By Brad Dison
Vesna Vulović loved to travel and longed to see the world. In 1971, 21-year-old Vesna had a chance encounter with a friend who was an air hostess, often referred to as a stewardess. Vesna was excited to learn that she could travel to London and many other worldwide destinations at the expense of the airline. The time between flights was hers for sightseeing or shopping. Vesna recognized this as a wonderful opportunity and applied to JAT Airways, Yugoslavia’s largest airline. JAT agreed to hire her if she could pass a medical examination. Vesna had a history of low blood pressure, which she knew would make her fail her medical examination. On the day of her examination, Vesna intentionally drank an excessive amount of coffee. The trick worked. Vesna passed her examination and was cleared for flight.
Flight 367 departed on the morning of January 25, 1972 from Stockholm, Sweden and had a stopover in Copenhagen, Denmark. Vesna and the rest of her flight crew had spent the previous day shopping in Denmark, waiting to relieve the incoming crew that afternoon. Vesna and her flight crew arrived at the airport in Denmark to relieve the flight crew which had flown from Stockholm to Copenhagen. Vesna and her crew arrived at the airport and watched as the passengers deplane. Although some of the passengers were continuing their journey on the same jet, the passengers were required to deplane as a safety measure. One man caught the attention of everyone in the vicinity. He seemed terribly annoyed by something, but Vesna never learned the cause of his irritation.
Vesna, her flight crew, and the passengers, a total of 28 people, boarded the jet for the next leg of the flight to Zagreb, Croatia. The irritable man failed to reboard the jet. At 3:15 p.m., flight 367 departed from Copenhagen. Vesna served drinks and snacks to the passengers and crew. 46 minutes after takeoff, at 4:01 p.m., as the jet flew at an altitude of 33,333 feet, an explosion ripped through the jet’s baggage compartment. The cabin instantly depressurized and, due to her low blood pressure, Vesna passed out. The jet broke apart over the mountainside village of Srbská Kamenice in Czechoslovakia (now Czech Republic). Vesna, unconscious, was trapped in the jet’s fuselage by a food cart. The other 27 people on the flight were blown out of the jet when it depressurized and fell to their deaths. The jet’s fuselage plummeted from a height of 33,333 feet (6.3 miles) toward the ground until it struck the snow-covered mountainside at an angle. The deep snow and the angle in which the fuselage hit softened the impact.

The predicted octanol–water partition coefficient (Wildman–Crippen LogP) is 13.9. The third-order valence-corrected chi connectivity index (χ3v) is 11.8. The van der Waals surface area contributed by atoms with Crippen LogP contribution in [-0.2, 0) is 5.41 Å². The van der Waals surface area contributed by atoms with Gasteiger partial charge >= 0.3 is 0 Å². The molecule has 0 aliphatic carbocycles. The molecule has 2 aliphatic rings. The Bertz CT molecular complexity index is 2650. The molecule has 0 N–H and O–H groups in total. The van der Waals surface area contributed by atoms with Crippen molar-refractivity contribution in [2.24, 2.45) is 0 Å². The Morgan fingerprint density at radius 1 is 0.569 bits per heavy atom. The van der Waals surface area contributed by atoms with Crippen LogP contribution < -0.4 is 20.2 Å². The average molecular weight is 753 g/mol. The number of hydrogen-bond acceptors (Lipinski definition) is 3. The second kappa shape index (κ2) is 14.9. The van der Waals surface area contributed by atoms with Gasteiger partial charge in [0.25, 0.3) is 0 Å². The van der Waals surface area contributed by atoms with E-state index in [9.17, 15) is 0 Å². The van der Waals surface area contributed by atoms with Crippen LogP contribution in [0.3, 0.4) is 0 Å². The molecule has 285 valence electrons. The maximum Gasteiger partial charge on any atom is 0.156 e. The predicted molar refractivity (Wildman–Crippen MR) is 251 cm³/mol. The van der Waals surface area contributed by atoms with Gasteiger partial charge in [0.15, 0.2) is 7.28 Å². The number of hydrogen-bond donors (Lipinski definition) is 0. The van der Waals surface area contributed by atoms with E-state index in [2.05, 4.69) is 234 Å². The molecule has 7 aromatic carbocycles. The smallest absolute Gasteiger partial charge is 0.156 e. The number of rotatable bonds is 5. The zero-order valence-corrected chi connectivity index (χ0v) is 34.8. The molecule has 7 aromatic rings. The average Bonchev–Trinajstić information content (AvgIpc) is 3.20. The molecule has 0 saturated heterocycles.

Bruno Honke, a local villager who had been a medic during World War II, was the first to reach the impact sight. He assumed there were no survivors but, to his surprise, he heard someone screaming from the wreckage. He rushed to the pile of debris and found Vesna. Vesna had a fractured skull, three broken vertebrae, several broken ribs, a fractured pelvis, and both legs were broken. Bruno stayed with her until rescuers arrived and transported Vesna to a hospital.
Vesna was in a coma for 27 days. When she regained consciousness, she was temporarily paralyzed below the waist and suffered from amnesia. The last thing she remembered was greeting the passengers as they boarded flight 367. Her family learned of the crash about two weeks after it occurred and rushed to her bedside. Ten months after the crash, after several operations and months of therapy, Vesna finally regained the ability to walk though she limped for the rest of her life.
To everyone’s amazement, Vesna did not fear flying following the crash. She simply said that she had no memory of the crash. In September of 1972, Vesna told the airline that she was anxious to return to work. Rather than return her to her previous job as a flight attendant, JAT Airways provided Vesna with a desk job. For the rest of her life, Vesna suspected that the irritable man was somehow responsible for the explosion which caused the crash.
The mere fact that Vesna survived earned her a spot in the Guinness Book of World Records for the “highest fall survived without parachute.” But, Vesna Vulović should not hold that record. You see, a JAT Airways employee confused Vesna for another flight attendant with the same first name and assigned her to that fateful flight. It was supposed to be Vesna Vulović’s day off.
1. The Fresno Bee (Fresno, California), February 2, 1972, p.15.
2. Guiness World Records. “Highest Fall Survived Without Parachute.” Accessed January 29, 2022. guinnessworldrecords.com/world-records/highest-fall-survived-without-parachute.
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